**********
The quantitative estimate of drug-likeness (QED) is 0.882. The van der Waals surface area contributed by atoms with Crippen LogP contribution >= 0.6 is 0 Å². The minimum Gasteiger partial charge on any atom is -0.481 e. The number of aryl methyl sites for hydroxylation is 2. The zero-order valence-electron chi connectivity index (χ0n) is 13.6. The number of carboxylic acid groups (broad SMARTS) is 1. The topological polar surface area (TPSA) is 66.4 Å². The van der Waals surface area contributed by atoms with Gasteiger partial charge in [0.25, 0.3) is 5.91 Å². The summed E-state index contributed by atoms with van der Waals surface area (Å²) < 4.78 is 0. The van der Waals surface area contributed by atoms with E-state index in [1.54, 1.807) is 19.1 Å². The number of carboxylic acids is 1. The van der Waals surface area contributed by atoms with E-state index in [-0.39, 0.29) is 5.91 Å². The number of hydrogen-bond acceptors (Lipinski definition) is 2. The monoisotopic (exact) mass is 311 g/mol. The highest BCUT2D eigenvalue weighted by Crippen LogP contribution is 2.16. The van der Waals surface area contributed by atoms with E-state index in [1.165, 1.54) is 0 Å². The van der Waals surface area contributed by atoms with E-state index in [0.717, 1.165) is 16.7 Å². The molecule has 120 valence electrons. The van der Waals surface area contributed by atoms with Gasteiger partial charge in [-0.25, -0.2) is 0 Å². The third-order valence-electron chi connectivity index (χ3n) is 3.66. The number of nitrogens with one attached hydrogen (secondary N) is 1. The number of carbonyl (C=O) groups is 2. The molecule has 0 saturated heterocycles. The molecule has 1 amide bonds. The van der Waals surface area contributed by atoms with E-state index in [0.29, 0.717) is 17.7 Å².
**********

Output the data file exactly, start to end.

The quantitative estimate of drug-likeness (QED) is 0.882. The van der Waals surface area contributed by atoms with Crippen LogP contribution >= 0.6 is 0 Å². The minimum Gasteiger partial charge on any atom is -0.481 e. The number of aryl methyl sites for hydroxylation is 2. The zero-order valence-electron chi connectivity index (χ0n) is 13.6. The number of carboxylic acid groups (broad SMARTS) is 1. The topological polar surface area (TPSA) is 66.4 Å². The van der Waals surface area contributed by atoms with Gasteiger partial charge in [0.25, 0.3) is 5.91 Å². The summed E-state index contributed by atoms with van der Waals surface area (Å²) < 4.78 is 0. The van der Waals surface area contributed by atoms with E-state index in [1.54, 1.807) is 19.1 Å². The number of carboxylic acids is 1. The van der Waals surface area contributed by atoms with E-state index in [-0.39, 0.29) is 5.91 Å². The number of hydrogen-bond acceptors (Lipinski definition) is 2. The monoisotopic (exact) mass is 311 g/mol. The highest BCUT2D eigenvalue weighted by Crippen LogP contribution is 2.16. The van der Waals surface area contributed by atoms with E-state index in [1.165, 1.54) is 0 Å². The van der Waals surface area contributed by atoms with E-state index in [0.717, 1.165) is 16.7 Å². The molecule has 120 valence electrons. The van der Waals surface area contributed by atoms with Gasteiger partial charge in [-0.25, -0.2) is 0 Å². The third-order valence-electron chi connectivity index (χ3n) is 3.66. The number of nitrogens with one attached hydrogen (secondary N) is 1. The number of carbonyl (C=O) groups is 2. The molecule has 0 saturated heterocycles. The molecule has 1 amide bonds. The van der Waals surface area contributed by atoms with E-state index in [0.29, 0.717) is 17.7 Å².